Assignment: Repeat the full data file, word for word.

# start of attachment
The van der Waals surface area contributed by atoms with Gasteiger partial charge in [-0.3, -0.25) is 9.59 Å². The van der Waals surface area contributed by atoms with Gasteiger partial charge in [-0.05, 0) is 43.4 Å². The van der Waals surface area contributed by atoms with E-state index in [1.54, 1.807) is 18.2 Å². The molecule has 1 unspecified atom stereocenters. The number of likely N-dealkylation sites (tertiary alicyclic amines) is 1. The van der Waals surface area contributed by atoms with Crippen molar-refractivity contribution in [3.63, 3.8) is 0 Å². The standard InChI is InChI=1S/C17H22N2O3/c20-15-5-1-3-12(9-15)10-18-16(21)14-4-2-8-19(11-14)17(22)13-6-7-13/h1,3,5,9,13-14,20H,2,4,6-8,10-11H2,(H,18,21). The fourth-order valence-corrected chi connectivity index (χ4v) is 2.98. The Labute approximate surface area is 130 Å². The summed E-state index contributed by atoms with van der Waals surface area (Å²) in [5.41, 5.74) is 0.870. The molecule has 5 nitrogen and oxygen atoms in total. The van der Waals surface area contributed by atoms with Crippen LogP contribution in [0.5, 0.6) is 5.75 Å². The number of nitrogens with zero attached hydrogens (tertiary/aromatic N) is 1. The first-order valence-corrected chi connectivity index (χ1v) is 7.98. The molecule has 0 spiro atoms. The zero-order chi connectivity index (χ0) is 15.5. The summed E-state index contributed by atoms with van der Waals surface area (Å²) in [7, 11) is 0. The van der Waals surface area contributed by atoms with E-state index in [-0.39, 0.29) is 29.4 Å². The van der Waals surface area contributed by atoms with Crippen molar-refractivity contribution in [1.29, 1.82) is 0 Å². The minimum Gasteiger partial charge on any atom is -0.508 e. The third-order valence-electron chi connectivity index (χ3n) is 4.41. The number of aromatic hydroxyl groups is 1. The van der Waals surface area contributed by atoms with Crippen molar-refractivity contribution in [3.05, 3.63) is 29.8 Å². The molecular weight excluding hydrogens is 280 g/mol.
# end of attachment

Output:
The van der Waals surface area contributed by atoms with Gasteiger partial charge in [-0.3, -0.25) is 9.59 Å². The van der Waals surface area contributed by atoms with Gasteiger partial charge in [-0.05, 0) is 43.4 Å². The van der Waals surface area contributed by atoms with E-state index in [1.54, 1.807) is 18.2 Å². The molecule has 1 unspecified atom stereocenters. The number of likely N-dealkylation sites (tertiary alicyclic amines) is 1. The van der Waals surface area contributed by atoms with Crippen molar-refractivity contribution in [3.63, 3.8) is 0 Å². The standard InChI is InChI=1S/C17H22N2O3/c20-15-5-1-3-12(9-15)10-18-16(21)14-4-2-8-19(11-14)17(22)13-6-7-13/h1,3,5,9,13-14,20H,2,4,6-8,10-11H2,(H,18,21). The fourth-order valence-corrected chi connectivity index (χ4v) is 2.98. The Labute approximate surface area is 130 Å². The summed E-state index contributed by atoms with van der Waals surface area (Å²) in [5.41, 5.74) is 0.870. The molecule has 5 nitrogen and oxygen atoms in total. The van der Waals surface area contributed by atoms with Crippen LogP contribution in [0.5, 0.6) is 5.75 Å². The number of nitrogens with zero attached hydrogens (tertiary/aromatic N) is 1. The first-order valence-corrected chi connectivity index (χ1v) is 7.98. The molecule has 0 spiro atoms. The zero-order chi connectivity index (χ0) is 15.5. The summed E-state index contributed by atoms with van der Waals surface area (Å²) in [7, 11) is 0. The van der Waals surface area contributed by atoms with E-state index in [-0.39, 0.29) is 29.4 Å². The van der Waals surface area contributed by atoms with Crippen molar-refractivity contribution in [1.29, 1.82) is 0 Å². The minimum Gasteiger partial charge on any atom is -0.508 e. The third-order valence-electron chi connectivity index (χ3n) is 4.41. The number of aromatic hydroxyl groups is 1. The van der Waals surface area contributed by atoms with Crippen molar-refractivity contribution in [3.05, 3.63) is 29.8 Å². The molecular weight excluding hydrogens is 280 g/mol.